When it comes to crafting a company culture, there are no shortcuts to success. A quality culture starts from the ground up, and is often a reflection of the company’s founders or directors.
If the founders and managers possess the characteristics of an effective leader, then often the other pieces fall into place. However, if you find that your company culture is showing signs of toxicity, here are some steps you can take to try and turn things around.
Take Care of Your Employees
Often the reason employees have a negative attitude towards their employer is due to a feeling of being overworked and underappreciated. Giving employees the impression that they are just another cog in the wheel, and are replaceable fosters a culture of fear and resentment. With that in mind, it is important to treat your workers with respect and to communicate to them both personally and financially that their service and presence is valued. Award initiative, recognize good work and get to know your employees on more than just a professional level. Showing that you care about your subordinates as people outside of the workplace can go a long way toward fostering loyalty and morale inside the company.
Advertisement: Your content continues below.
Understand Your Employees
While emotional motivation is an important part of employee satisfaction, not all people are motivated by this sort of affirmation. Many are more financially driven and focus primarily on the monetary benefits that a company provides. In the case of these types of individuals, it is important to evaluate the long-term viability of their situation. Is their desire for compensation going to outweigh your ability to pay them long-term?
People who are primarily money-motivated are likely to be dissatisfied with their compensation in a small, cash-strapped business, and it is important to bear this in mind as a business owner or manager. One malcontent employee can have a ripple effect on the collective attitude of employees, so it important to keep a close eye on these types of employees to ensure that they don’t have a negative impact on your carefully crafted culture. Being finance-focused is not always a negative trait however, as it can be a powerful motivator and those types of employees may play an instrumental role in advancing and growing your company. Just don’t let a productive motivator become a demotivating force.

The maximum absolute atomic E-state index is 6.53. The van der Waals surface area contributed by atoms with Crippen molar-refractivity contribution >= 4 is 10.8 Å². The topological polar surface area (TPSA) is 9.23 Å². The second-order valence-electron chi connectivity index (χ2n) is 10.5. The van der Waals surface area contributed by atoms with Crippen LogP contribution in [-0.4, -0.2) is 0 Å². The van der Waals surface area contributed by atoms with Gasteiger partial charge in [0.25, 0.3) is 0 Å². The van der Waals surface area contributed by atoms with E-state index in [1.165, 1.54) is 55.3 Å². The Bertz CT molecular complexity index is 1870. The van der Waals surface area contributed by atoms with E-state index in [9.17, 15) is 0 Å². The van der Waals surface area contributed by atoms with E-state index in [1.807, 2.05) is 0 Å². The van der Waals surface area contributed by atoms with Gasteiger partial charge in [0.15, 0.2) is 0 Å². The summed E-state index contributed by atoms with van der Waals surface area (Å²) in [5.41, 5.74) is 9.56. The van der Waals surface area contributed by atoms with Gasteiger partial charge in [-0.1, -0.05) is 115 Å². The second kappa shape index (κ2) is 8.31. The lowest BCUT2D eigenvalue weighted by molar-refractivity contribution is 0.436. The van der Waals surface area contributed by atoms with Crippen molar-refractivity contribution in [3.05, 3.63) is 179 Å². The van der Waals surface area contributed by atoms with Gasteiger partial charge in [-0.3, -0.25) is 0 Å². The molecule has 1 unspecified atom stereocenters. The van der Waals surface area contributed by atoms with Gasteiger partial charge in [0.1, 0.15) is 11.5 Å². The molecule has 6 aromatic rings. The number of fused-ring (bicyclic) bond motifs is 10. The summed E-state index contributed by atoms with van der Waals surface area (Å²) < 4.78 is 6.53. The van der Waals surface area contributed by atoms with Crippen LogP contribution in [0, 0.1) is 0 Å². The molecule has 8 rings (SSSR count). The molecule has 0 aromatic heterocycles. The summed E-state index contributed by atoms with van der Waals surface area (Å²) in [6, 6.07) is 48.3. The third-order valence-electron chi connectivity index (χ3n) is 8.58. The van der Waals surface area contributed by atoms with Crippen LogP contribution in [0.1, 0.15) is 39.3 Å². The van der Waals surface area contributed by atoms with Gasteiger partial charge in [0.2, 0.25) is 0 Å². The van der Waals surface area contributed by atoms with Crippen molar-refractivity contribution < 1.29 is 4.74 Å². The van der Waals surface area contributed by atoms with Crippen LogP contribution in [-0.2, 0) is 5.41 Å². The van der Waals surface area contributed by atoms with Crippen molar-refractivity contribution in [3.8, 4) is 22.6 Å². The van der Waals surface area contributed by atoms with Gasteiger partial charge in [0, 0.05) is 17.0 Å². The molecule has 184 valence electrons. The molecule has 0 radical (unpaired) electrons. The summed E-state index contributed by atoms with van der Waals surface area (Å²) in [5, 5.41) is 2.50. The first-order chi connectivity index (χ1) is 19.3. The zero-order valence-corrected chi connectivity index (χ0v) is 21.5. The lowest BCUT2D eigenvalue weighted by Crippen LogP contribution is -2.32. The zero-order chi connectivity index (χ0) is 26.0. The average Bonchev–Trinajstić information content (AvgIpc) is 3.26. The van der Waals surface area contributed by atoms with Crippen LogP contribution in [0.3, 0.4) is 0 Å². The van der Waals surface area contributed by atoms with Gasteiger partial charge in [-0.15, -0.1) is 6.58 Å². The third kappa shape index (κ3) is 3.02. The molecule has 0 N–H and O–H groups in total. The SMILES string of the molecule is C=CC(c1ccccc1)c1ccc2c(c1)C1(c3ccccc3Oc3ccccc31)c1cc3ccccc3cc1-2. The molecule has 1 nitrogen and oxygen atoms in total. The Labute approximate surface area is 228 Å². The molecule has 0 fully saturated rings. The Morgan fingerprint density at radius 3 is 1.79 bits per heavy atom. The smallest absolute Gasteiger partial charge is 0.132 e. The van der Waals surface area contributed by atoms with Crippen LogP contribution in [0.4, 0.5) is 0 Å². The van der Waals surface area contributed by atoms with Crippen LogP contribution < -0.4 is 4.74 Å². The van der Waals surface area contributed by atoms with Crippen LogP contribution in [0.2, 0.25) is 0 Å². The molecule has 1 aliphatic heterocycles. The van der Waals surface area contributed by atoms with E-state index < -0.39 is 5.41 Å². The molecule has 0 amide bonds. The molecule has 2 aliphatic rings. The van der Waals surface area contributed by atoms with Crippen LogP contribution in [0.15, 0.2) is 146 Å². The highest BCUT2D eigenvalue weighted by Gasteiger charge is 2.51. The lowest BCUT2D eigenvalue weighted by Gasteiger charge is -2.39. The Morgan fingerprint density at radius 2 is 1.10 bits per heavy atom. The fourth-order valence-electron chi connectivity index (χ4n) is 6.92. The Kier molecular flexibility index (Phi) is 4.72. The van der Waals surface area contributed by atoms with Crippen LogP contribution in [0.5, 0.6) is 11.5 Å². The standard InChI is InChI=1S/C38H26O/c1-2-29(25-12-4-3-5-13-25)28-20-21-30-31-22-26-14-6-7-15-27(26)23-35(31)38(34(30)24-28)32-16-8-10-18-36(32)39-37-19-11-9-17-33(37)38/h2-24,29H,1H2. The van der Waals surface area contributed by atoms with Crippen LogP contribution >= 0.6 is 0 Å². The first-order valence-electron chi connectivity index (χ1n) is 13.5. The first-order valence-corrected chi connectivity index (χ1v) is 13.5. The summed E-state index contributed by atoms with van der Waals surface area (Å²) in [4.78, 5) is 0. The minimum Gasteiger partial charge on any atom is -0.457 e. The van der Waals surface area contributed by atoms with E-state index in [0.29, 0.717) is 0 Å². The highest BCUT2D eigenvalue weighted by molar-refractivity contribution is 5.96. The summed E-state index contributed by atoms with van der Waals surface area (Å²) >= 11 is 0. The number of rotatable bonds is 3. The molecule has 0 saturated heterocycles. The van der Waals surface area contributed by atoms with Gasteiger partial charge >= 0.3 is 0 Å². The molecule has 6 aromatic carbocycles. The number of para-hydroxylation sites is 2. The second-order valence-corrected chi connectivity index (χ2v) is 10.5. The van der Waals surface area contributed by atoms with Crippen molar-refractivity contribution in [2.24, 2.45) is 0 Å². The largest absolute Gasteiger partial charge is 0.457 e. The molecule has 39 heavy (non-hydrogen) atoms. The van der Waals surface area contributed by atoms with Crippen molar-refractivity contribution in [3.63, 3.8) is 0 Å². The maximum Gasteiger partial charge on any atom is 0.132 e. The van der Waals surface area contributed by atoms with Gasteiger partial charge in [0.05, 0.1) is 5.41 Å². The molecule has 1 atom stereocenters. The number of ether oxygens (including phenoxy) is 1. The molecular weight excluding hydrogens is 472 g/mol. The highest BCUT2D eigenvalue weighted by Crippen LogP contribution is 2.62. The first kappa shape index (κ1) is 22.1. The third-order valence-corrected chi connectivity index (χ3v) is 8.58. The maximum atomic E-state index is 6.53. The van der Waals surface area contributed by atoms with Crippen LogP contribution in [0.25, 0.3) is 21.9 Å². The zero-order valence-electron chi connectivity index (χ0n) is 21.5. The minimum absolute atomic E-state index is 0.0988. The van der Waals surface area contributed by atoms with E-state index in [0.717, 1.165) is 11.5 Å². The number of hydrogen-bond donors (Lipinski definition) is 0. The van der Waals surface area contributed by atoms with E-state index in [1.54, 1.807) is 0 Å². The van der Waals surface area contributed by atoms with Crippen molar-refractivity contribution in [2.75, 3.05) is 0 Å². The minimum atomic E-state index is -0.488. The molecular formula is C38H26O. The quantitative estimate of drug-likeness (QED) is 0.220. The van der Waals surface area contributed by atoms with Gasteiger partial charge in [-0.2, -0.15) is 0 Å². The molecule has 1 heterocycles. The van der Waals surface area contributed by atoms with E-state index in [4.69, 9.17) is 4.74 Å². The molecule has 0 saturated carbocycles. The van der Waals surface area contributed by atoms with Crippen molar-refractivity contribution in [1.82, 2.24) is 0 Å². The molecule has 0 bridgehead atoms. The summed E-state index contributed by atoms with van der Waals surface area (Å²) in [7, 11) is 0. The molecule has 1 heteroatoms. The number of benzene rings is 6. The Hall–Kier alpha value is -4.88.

Hire the Right Managers
With the need to understand and care for employees, it is important to have managers in place that have the ability to identify potential issues and act proactively to avoid them, and preserve a positive culture. Often the people who start the company, the visionaries, are not the ones to be “people wranglers”. Many companies will fill these positions based on seniority, but it is important to factor in the emotional intelligence of a potential manager. It is absolutely essential for a supervisor to be able to understand, relate to, and effectively motivate their staff. This is the reason many companies have placed tremendous value on the emotional intelligence of employees.
Celebrate Small Victories and Provide Incentives
Regardless of the main motivational factors for your staff, almost everyone appreciates incentives. These can come in many forms and will differ from company to company, but the concept behind providing them remains the same. Make your workers feel appreciated and celebrate small successes and the passing of milestones. Anything you can do to communicate to your staff that you’re in it together and that their efforts are appreciated can go a long way toward positive motivation. Whether it’s a gift card, donuts on Friday, an employee of the month plaque or any number of other gestures, find something to show them how much you care.
The recipe to creating a quality company culture is a combination of the right people, the right motivation and the satisfaction of your employees. If you have all three of these factors, you are well on your way to a positive work environment. How you get there is up to you.
About the Author
Kirk Kerr is an entrepreneur and small business owner. He has experienced both sides of company culture and takes pride in sharing the insights he’s gained with other business scholars.